Let’s start with this: Rush Limbaugh’s comments this week about Sandra Fluke, a 30 year old law student at Georgetown, were outrageous and completely wrong. His apology was weak and insincere. I mean every preceding word, and that’s all I’m going to say about Rush in this post.
Next let’s say this: While she is a victim of Rush’s vicious comments, Sandra Fluke lied (under oath, in front of Congress) during her testimony, and she is not an innocent person plucked off the street to testify about birth control insurance payments. She is an activist chosen by Democrats for a reason, and she was used (probably willingly) for political purposes.
Third, this: Despite the distraction Rush has created, the principle that the government should not tell religious organizations that they have to provide coverage for procedures and medicines that violate their beliefs is exactly right. It has also been completely lost in the emotions of this situation.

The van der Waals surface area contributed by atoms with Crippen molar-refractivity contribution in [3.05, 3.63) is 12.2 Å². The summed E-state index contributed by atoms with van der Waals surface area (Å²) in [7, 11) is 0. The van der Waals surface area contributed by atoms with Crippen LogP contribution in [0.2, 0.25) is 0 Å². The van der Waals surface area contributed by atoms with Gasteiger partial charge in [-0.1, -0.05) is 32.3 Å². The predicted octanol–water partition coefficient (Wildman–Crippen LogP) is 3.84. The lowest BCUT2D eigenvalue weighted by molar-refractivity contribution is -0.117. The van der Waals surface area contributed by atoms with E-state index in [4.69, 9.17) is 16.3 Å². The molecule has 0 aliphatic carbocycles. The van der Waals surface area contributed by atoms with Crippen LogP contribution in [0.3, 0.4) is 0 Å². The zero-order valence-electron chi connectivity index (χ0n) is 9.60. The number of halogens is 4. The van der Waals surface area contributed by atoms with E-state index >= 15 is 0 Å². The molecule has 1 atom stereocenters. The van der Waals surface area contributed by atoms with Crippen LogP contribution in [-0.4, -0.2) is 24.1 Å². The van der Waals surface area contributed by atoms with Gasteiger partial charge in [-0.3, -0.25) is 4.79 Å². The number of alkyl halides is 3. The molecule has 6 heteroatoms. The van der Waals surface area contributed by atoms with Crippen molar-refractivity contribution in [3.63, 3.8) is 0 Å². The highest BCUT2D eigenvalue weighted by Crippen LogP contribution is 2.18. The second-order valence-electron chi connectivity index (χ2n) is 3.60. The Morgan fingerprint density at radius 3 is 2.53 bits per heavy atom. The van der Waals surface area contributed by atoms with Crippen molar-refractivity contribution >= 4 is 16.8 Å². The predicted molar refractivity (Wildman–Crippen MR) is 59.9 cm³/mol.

Let’s talk about Fluke and her situation since the Democrats, and she herself, chose to make an example of her. Fluke chose to go to Georgetown, a Jesuit school, where the school’s belief on birth control is known, the healthcare policy not to pay for birth control was known, and yet she chose to go there (on a public aid scholarship no less, so now at age 30 she has her birth control and her law school tuition paid for by someone else).
Her testimony was false. She testified that birth control pills would cost her $3,000 for her 3 years in school. My best research on birth control pills shows the retail cost, without prescription, is somewhere between $9 and $20 month. So in the worst case scenario, these pills cost $240/year, or $720 for 3 years. At the best case, they are $324 for all 3 years.
Liberals no doubt are celebrating this whole incident, as is President Obama. Rush has made the entire Republican party look like misogynist cavemen who are out of touch with women’s needs, Fluke is presenting herself as the oppressed woman, and the President as the oppressed woman’s defender.
Lost in all this is the key principle that matters: Our government should not be telling religious institutions what they should or shouldn’t pay for if it violates their basic tenets. That Fluke needs her birth control paid for by others, that birth control is viewed by most as a good thing, matters not a bit in the face of this principle.